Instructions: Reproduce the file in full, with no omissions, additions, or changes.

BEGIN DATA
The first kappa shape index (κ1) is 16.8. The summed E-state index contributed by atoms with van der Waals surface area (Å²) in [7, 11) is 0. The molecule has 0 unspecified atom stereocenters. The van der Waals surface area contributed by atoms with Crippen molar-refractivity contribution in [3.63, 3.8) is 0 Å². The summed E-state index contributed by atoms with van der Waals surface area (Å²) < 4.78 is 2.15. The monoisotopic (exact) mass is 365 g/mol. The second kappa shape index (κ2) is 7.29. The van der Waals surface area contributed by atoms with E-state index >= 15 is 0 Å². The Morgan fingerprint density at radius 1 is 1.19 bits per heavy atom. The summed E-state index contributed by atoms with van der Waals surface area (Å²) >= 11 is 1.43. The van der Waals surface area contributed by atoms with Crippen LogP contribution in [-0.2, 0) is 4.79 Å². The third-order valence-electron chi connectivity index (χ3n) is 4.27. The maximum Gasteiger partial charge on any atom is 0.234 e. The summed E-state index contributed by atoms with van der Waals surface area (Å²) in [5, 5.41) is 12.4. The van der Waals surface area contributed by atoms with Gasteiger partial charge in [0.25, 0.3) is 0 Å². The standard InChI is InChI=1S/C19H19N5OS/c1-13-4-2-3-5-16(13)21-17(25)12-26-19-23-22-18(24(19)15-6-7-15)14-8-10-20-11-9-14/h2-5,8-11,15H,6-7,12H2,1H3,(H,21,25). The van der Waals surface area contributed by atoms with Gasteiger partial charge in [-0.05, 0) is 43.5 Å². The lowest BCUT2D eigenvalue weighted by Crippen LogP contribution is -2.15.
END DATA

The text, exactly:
The first kappa shape index (κ1) is 16.8. The summed E-state index contributed by atoms with van der Waals surface area (Å²) in [7, 11) is 0. The molecule has 0 unspecified atom stereocenters. The van der Waals surface area contributed by atoms with Crippen molar-refractivity contribution in [3.63, 3.8) is 0 Å². The summed E-state index contributed by atoms with van der Waals surface area (Å²) < 4.78 is 2.15. The monoisotopic (exact) mass is 365 g/mol. The second kappa shape index (κ2) is 7.29. The van der Waals surface area contributed by atoms with E-state index >= 15 is 0 Å². The Morgan fingerprint density at radius 1 is 1.19 bits per heavy atom. The summed E-state index contributed by atoms with van der Waals surface area (Å²) >= 11 is 1.43. The van der Waals surface area contributed by atoms with Crippen LogP contribution in [-0.2, 0) is 4.79 Å². The third-order valence-electron chi connectivity index (χ3n) is 4.27. The maximum Gasteiger partial charge on any atom is 0.234 e. The summed E-state index contributed by atoms with van der Waals surface area (Å²) in [5, 5.41) is 12.4. The van der Waals surface area contributed by atoms with Gasteiger partial charge in [0.25, 0.3) is 0 Å². The standard InChI is InChI=1S/C19H19N5OS/c1-13-4-2-3-5-16(13)21-17(25)12-26-19-23-22-18(24(19)15-6-7-15)14-8-10-20-11-9-14/h2-5,8-11,15H,6-7,12H2,1H3,(H,21,25). The van der Waals surface area contributed by atoms with Gasteiger partial charge in [-0.05, 0) is 43.5 Å². The lowest BCUT2D eigenvalue weighted by Crippen LogP contribution is -2.15.